(Monday's recorded broadcast)
A modern method of chemical analysis by I.S. Longmuir, M.B., B.Chir., Senior Lecturer in Biochemistry, Institute of Diseases of the Chest, University of London.
Technologists strive to devise the continuous flow of production rather than to make things in batches. This often calls for continuous monitoring, and for this polarography is particularly suitable.
Although it had its origins in work carried out by Faraday in London a hundred years ago, polarography was invented by Jaroslav Heyrovsky of Prague. Dr. Longmuir, who visited Professor Heyrovsky recently, speaks of some of the work he saw.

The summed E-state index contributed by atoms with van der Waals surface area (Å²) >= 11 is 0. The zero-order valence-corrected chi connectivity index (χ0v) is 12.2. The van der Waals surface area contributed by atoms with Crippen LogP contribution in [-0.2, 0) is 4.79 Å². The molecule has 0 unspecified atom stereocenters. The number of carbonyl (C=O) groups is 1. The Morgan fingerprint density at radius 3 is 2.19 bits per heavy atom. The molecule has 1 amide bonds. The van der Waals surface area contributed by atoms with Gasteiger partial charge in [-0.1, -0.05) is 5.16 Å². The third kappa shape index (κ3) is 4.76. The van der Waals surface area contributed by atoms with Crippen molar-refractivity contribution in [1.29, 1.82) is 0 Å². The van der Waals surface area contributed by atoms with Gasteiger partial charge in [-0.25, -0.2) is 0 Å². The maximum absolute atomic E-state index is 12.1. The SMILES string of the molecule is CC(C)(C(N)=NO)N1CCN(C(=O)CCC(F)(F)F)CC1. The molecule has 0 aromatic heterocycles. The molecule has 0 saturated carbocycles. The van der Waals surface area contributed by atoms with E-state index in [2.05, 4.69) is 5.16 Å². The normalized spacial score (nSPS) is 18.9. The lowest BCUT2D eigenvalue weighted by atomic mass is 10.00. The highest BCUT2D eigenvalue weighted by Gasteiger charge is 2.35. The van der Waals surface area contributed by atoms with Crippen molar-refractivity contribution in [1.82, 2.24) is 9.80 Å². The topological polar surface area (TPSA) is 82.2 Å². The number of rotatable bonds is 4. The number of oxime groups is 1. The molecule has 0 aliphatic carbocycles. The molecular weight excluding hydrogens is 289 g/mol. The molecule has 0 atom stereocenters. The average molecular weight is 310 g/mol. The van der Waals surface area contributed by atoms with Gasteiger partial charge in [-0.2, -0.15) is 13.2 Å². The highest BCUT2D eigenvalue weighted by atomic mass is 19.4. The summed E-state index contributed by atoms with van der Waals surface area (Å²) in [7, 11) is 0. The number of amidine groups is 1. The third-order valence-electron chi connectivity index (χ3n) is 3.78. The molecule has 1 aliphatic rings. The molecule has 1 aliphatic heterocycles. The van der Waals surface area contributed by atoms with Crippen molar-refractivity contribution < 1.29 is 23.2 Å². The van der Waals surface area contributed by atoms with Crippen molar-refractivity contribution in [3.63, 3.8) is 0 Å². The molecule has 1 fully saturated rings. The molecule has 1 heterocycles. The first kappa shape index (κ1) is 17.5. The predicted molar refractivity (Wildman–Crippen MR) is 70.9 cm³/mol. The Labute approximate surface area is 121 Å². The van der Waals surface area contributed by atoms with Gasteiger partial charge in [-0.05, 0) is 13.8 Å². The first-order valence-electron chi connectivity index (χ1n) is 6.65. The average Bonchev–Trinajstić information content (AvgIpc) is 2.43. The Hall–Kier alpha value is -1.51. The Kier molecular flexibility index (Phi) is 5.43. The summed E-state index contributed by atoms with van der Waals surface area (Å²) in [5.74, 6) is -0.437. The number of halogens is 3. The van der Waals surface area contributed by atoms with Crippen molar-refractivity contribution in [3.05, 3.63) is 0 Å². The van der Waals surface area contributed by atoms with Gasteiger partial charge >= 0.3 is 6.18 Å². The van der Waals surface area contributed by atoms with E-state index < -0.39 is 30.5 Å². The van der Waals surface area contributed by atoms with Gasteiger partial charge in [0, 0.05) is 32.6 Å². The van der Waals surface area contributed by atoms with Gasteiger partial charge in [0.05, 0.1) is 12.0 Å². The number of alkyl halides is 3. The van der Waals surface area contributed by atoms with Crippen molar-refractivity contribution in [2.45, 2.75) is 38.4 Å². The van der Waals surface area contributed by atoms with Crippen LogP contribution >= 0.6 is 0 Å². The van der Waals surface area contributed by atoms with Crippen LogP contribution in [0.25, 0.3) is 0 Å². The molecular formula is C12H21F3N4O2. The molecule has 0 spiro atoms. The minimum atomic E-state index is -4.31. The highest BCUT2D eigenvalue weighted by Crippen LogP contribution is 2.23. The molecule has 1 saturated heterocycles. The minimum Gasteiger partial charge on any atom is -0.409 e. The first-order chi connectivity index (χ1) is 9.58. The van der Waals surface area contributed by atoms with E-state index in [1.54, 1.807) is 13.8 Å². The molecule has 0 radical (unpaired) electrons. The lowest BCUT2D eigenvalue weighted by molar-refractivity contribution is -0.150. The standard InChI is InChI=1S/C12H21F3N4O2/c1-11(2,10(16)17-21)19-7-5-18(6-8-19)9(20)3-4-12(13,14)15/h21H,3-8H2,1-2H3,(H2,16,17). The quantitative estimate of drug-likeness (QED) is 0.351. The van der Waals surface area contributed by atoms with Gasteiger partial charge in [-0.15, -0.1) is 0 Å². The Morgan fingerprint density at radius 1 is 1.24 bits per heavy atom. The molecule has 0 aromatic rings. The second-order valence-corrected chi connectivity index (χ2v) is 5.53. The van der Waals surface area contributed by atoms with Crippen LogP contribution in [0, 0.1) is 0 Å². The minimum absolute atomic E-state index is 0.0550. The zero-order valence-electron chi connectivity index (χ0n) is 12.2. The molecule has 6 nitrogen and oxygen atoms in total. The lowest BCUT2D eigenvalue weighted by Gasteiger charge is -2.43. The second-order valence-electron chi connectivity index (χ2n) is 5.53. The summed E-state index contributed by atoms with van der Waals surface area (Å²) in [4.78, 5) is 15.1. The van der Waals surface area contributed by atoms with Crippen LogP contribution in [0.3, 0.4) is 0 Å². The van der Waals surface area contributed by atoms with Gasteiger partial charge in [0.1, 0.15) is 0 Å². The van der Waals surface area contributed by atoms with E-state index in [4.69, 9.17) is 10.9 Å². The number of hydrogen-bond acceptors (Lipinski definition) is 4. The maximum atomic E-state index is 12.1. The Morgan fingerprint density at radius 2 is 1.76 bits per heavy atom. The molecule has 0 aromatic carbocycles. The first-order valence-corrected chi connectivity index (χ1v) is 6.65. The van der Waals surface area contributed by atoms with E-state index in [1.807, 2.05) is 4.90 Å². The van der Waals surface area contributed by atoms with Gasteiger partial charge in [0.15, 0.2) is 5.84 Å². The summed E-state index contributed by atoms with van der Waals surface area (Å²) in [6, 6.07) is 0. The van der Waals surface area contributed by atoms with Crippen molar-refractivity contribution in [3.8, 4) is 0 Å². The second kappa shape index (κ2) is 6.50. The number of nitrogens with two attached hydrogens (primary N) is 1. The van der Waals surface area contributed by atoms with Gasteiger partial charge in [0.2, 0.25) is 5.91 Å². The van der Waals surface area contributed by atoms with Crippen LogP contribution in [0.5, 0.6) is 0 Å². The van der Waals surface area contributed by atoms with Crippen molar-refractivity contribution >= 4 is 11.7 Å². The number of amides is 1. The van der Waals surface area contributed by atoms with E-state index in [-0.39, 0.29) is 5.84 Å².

Repeated on Saturday at 9.10 (Home)
Introduced by Roy Hay.
Three regular contributors to the programme - Eric Dovaston, Tom Maitland, and L. P. Smith - discuss the relative merits of science and experience in the garden.
Arranged and introduced by Bill Hartley.
R.A.C Trials Championship: A report on last Saturday's trials, illustrated with recordings made during the event.
Two-stroke or Four-stroke?: Gibson Martin discusses the respective merits of these two types of engines.
How Many Lights?: Jack Hay discusses with Dr. J. H. Nelson the use of twin headlights now fitted to most American cars.
The Lawyer: Lights and anti-dazzle
The week's motoring news and other items of topical interest.